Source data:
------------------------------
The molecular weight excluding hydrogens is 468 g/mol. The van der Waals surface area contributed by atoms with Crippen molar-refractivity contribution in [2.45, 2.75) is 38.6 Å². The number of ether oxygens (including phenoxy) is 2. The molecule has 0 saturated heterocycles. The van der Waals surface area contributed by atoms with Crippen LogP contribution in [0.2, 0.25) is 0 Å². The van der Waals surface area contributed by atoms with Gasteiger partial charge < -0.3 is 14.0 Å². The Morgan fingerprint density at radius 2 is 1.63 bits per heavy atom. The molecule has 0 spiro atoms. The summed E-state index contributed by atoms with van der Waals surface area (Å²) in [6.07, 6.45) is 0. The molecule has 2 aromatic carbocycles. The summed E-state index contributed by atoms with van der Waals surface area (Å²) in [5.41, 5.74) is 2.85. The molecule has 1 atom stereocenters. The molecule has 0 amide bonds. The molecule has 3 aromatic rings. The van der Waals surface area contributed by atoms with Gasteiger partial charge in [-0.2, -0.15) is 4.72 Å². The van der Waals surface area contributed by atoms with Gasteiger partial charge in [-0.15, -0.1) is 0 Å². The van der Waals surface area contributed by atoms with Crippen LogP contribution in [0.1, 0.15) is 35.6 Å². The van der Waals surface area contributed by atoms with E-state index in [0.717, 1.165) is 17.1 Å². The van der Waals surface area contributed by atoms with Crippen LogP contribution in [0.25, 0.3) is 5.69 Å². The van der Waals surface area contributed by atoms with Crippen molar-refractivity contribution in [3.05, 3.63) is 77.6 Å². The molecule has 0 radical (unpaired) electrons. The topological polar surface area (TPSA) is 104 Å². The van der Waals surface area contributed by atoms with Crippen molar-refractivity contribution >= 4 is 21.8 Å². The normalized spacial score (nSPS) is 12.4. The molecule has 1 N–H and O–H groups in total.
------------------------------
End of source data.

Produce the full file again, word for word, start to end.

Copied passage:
The molecular weight excluding hydrogens is 468 g/mol. The van der Waals surface area contributed by atoms with Crippen molar-refractivity contribution in [2.45, 2.75) is 38.6 Å². The number of ether oxygens (including phenoxy) is 2. The molecule has 0 saturated heterocycles. The van der Waals surface area contributed by atoms with Crippen LogP contribution in [0.2, 0.25) is 0 Å². The van der Waals surface area contributed by atoms with Gasteiger partial charge < -0.3 is 14.0 Å². The Morgan fingerprint density at radius 2 is 1.63 bits per heavy atom. The molecule has 0 spiro atoms. The summed E-state index contributed by atoms with van der Waals surface area (Å²) in [6.07, 6.45) is 0. The molecule has 2 aromatic carbocycles. The summed E-state index contributed by atoms with van der Waals surface area (Å²) in [5.41, 5.74) is 2.85. The molecule has 1 atom stereocenters. The molecule has 0 amide bonds. The molecule has 3 aromatic rings. The van der Waals surface area contributed by atoms with Gasteiger partial charge in [-0.2, -0.15) is 4.72 Å². The van der Waals surface area contributed by atoms with Gasteiger partial charge in [-0.15, -0.1) is 0 Å². The van der Waals surface area contributed by atoms with Crippen LogP contribution in [0.1, 0.15) is 35.6 Å². The van der Waals surface area contributed by atoms with E-state index in [0.717, 1.165) is 17.1 Å². The van der Waals surface area contributed by atoms with Crippen LogP contribution in [0.25, 0.3) is 5.69 Å². The van der Waals surface area contributed by atoms with Crippen molar-refractivity contribution in [3.05, 3.63) is 77.6 Å². The molecule has 0 radical (unpaired) electrons. The topological polar surface area (TPSA) is 104 Å². The van der Waals surface area contributed by atoms with Crippen molar-refractivity contribution >= 4 is 21.8 Å². The normalized spacial score (nSPS) is 12.4. The molecule has 1 N–H and O–H groups in total.